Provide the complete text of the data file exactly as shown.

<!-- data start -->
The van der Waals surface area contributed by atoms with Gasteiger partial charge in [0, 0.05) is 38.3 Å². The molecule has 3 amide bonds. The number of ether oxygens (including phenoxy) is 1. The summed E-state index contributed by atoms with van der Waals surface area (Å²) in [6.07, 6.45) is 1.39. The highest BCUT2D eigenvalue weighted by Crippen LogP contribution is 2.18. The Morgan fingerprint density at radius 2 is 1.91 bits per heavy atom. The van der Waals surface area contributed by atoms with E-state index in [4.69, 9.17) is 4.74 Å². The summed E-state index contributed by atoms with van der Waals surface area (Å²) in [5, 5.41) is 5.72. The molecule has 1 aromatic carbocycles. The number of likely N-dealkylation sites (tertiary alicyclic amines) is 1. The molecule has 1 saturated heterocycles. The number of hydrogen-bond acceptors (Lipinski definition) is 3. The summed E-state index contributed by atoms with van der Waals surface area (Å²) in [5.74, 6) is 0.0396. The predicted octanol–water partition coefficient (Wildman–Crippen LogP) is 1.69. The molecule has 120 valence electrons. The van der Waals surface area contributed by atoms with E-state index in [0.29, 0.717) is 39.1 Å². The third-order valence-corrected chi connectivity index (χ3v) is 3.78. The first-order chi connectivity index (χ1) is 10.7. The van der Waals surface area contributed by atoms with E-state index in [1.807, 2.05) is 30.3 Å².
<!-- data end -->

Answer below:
The van der Waals surface area contributed by atoms with Gasteiger partial charge in [0, 0.05) is 38.3 Å². The molecule has 3 amide bonds. The number of ether oxygens (including phenoxy) is 1. The summed E-state index contributed by atoms with van der Waals surface area (Å²) in [6.07, 6.45) is 1.39. The highest BCUT2D eigenvalue weighted by Crippen LogP contribution is 2.18. The Morgan fingerprint density at radius 2 is 1.91 bits per heavy atom. The van der Waals surface area contributed by atoms with E-state index in [4.69, 9.17) is 4.74 Å². The summed E-state index contributed by atoms with van der Waals surface area (Å²) in [5, 5.41) is 5.72. The molecule has 1 aromatic carbocycles. The number of likely N-dealkylation sites (tertiary alicyclic amines) is 1. The molecule has 1 saturated heterocycles. The number of hydrogen-bond acceptors (Lipinski definition) is 3. The summed E-state index contributed by atoms with van der Waals surface area (Å²) in [5.74, 6) is 0.0396. The predicted octanol–water partition coefficient (Wildman–Crippen LogP) is 1.69. The molecule has 120 valence electrons. The van der Waals surface area contributed by atoms with E-state index in [0.29, 0.717) is 39.1 Å². The third-order valence-corrected chi connectivity index (χ3v) is 3.78. The first-order chi connectivity index (χ1) is 10.7. The van der Waals surface area contributed by atoms with E-state index in [1.807, 2.05) is 30.3 Å².